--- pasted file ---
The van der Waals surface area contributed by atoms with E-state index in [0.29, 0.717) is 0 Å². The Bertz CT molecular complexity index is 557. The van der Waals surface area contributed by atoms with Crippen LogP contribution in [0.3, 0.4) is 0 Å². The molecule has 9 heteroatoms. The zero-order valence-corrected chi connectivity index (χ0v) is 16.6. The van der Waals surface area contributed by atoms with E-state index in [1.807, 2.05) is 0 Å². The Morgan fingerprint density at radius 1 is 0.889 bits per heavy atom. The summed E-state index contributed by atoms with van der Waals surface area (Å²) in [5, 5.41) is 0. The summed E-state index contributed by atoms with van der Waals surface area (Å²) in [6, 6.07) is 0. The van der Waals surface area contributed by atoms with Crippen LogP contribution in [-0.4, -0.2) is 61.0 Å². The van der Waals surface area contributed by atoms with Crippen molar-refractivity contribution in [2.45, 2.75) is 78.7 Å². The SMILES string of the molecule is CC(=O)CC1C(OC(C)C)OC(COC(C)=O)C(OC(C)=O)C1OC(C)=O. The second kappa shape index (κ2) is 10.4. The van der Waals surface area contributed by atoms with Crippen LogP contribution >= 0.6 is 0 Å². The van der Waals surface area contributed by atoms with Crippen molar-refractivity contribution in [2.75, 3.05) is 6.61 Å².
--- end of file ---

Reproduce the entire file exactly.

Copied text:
The van der Waals surface area contributed by atoms with E-state index in [0.29, 0.717) is 0 Å². The Bertz CT molecular complexity index is 557. The van der Waals surface area contributed by atoms with Crippen LogP contribution in [0.3, 0.4) is 0 Å². The molecule has 9 heteroatoms. The zero-order valence-corrected chi connectivity index (χ0v) is 16.6. The van der Waals surface area contributed by atoms with E-state index in [1.807, 2.05) is 0 Å². The Morgan fingerprint density at radius 1 is 0.889 bits per heavy atom. The summed E-state index contributed by atoms with van der Waals surface area (Å²) in [5, 5.41) is 0. The summed E-state index contributed by atoms with van der Waals surface area (Å²) in [6, 6.07) is 0. The van der Waals surface area contributed by atoms with Crippen LogP contribution in [-0.4, -0.2) is 61.0 Å². The van der Waals surface area contributed by atoms with Crippen molar-refractivity contribution in [2.45, 2.75) is 78.7 Å². The SMILES string of the molecule is CC(=O)CC1C(OC(C)C)OC(COC(C)=O)C(OC(C)=O)C1OC(C)=O. The second kappa shape index (κ2) is 10.4. The van der Waals surface area contributed by atoms with Crippen LogP contribution >= 0.6 is 0 Å². The van der Waals surface area contributed by atoms with Crippen molar-refractivity contribution in [2.75, 3.05) is 6.61 Å².